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Yashu Gola is a Mumbai-based finance journalist. He is profoundly active in the bitcoin space since 2014 – and has contributed to several cryptocurrency media outlets, including NewsBTC, FxDailyReport, Bitcoinist, and CCN. Academically, Yashu holds a bachelor's in information technology, with majors in data structures and C++ programming language. He has also won the 'Atulya Award' for his efforts towards raising $100,000 for an India-based farming project.
OF MONEY AND MYTHS. I’m reading Stephanie Kelton’s book “The Deficit Myth.” In a future edition of Money Reimagined, I’ll have more to say on the most influential modern monetary theory proponent’s explanation of its ideas. But for now I’ll just say that, while I’m not likely to be a convert to all its prescriptions, it seems clear that MMT is widely misunderstood by folks on both the left and the right – also, very much by the crypto industry. The latter is perhaps because people in crypto tend to skew more to the metallist school of money, rather than to chartalism. Either way, a clearer grasp of what MMT is all about would, I believe, help improve the industry’s discussion around government, money, trust and how blockchain-based systems can integrate with the existing one.
That’s not to say there aren’t risks in DeFi. Many are worried that the frenzy around speculative activities such as “yield farming” and interconnected leverage could set off a systemic crisis. If that happens, maybe Bitcoin can offer an alternative, more stable architecture for it. Either way, ideas to improve DeFi are coming all the time – whether for better system-wide data or for a more trustworthy legal framework. Out of this hurly burly, something transformative will emerge. Whether it’s dominated by Ethereum or spread across different blockchains, the end result will show more cross-protocol synergy than the chains’ warring communities would suggest.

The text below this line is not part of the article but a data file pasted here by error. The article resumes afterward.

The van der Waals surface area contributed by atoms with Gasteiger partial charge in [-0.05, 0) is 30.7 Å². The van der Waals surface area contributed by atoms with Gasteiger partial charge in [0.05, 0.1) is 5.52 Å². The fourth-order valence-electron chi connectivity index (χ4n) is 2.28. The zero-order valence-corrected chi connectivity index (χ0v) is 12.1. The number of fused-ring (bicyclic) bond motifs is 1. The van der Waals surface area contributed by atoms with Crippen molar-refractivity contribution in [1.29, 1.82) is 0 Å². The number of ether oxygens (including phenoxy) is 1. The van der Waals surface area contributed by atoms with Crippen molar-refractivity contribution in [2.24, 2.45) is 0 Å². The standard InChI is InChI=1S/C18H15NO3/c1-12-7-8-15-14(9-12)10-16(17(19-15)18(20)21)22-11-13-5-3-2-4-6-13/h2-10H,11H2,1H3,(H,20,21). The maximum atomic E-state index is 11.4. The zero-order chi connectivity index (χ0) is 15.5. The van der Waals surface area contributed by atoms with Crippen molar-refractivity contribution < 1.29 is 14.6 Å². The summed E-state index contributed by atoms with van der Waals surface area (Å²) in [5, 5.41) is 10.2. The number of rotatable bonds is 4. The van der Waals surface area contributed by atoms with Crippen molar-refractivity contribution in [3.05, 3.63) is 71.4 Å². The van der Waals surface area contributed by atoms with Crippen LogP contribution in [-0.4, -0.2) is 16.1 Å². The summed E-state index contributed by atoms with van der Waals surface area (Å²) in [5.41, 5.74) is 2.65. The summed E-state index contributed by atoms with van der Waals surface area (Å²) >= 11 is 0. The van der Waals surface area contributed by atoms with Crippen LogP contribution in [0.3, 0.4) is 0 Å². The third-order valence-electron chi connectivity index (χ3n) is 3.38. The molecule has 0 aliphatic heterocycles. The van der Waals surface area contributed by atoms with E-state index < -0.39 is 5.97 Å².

Demeester, an analyst and co-founder of crypto investment fund Adamant Capital, announced last month that he’s scaling back his public involvement in Bitcoin. But his recent statement doesn’t mean he's shifting wholeheartedly from Bitcoin to Ethereum. He’s emphasized that he’s still a Bitcoin believer, and retains plenty of reservations about Ethereum. 
I like POW (proof of work) crypto currencies where the system is ruled on the basis of how much computing power you can apply to maintaining the system. I’ve steered clear of Ethereum because it is heading towards POS (proof of stake,) a system where oligarch-sized owners of the coin get to call the shots and likely do what oligarchs do best, poop on the little people and fight to the death amongst themselves. Crypto is politics in software form, so to me the political framework of cryptocurrencies is all important. The POS future for Ethereum is a killer for me long term, but right now it is not that “in the long term we are all dead” that is the key, it is that visibility of the long term itself is all but dead.
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